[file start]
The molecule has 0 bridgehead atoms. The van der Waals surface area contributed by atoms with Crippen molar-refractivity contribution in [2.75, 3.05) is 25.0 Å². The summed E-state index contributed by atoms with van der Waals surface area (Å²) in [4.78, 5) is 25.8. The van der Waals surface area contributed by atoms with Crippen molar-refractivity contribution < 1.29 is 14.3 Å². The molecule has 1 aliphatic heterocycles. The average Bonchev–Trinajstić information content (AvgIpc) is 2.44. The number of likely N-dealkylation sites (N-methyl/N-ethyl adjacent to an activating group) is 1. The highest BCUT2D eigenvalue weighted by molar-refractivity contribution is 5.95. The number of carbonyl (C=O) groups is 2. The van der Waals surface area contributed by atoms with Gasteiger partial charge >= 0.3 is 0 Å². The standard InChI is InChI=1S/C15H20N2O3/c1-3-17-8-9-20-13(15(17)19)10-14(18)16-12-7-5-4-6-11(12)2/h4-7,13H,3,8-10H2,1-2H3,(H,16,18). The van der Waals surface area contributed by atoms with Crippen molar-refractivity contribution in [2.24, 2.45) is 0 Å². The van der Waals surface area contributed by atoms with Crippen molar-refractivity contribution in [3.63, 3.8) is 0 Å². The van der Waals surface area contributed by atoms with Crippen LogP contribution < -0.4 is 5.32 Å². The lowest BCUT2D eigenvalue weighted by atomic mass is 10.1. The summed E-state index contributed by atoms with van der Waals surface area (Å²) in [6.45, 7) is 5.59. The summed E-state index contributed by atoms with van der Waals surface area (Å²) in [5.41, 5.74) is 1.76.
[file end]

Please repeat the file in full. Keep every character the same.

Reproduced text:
The molecule has 0 bridgehead atoms. The van der Waals surface area contributed by atoms with Crippen molar-refractivity contribution in [2.75, 3.05) is 25.0 Å². The summed E-state index contributed by atoms with van der Waals surface area (Å²) in [4.78, 5) is 25.8. The van der Waals surface area contributed by atoms with Crippen molar-refractivity contribution < 1.29 is 14.3 Å². The molecule has 1 aliphatic heterocycles. The average Bonchev–Trinajstić information content (AvgIpc) is 2.44. The number of likely N-dealkylation sites (N-methyl/N-ethyl adjacent to an activating group) is 1. The highest BCUT2D eigenvalue weighted by molar-refractivity contribution is 5.95. The number of carbonyl (C=O) groups is 2. The van der Waals surface area contributed by atoms with Gasteiger partial charge >= 0.3 is 0 Å². The standard InChI is InChI=1S/C15H20N2O3/c1-3-17-8-9-20-13(15(17)19)10-14(18)16-12-7-5-4-6-11(12)2/h4-7,13H,3,8-10H2,1-2H3,(H,16,18). The van der Waals surface area contributed by atoms with Crippen molar-refractivity contribution in [2.24, 2.45) is 0 Å². The van der Waals surface area contributed by atoms with Crippen molar-refractivity contribution in [3.63, 3.8) is 0 Å². The van der Waals surface area contributed by atoms with Crippen LogP contribution < -0.4 is 5.32 Å². The lowest BCUT2D eigenvalue weighted by atomic mass is 10.1. The summed E-state index contributed by atoms with van der Waals surface area (Å²) in [6.45, 7) is 5.59. The summed E-state index contributed by atoms with van der Waals surface area (Å²) in [5.41, 5.74) is 1.76.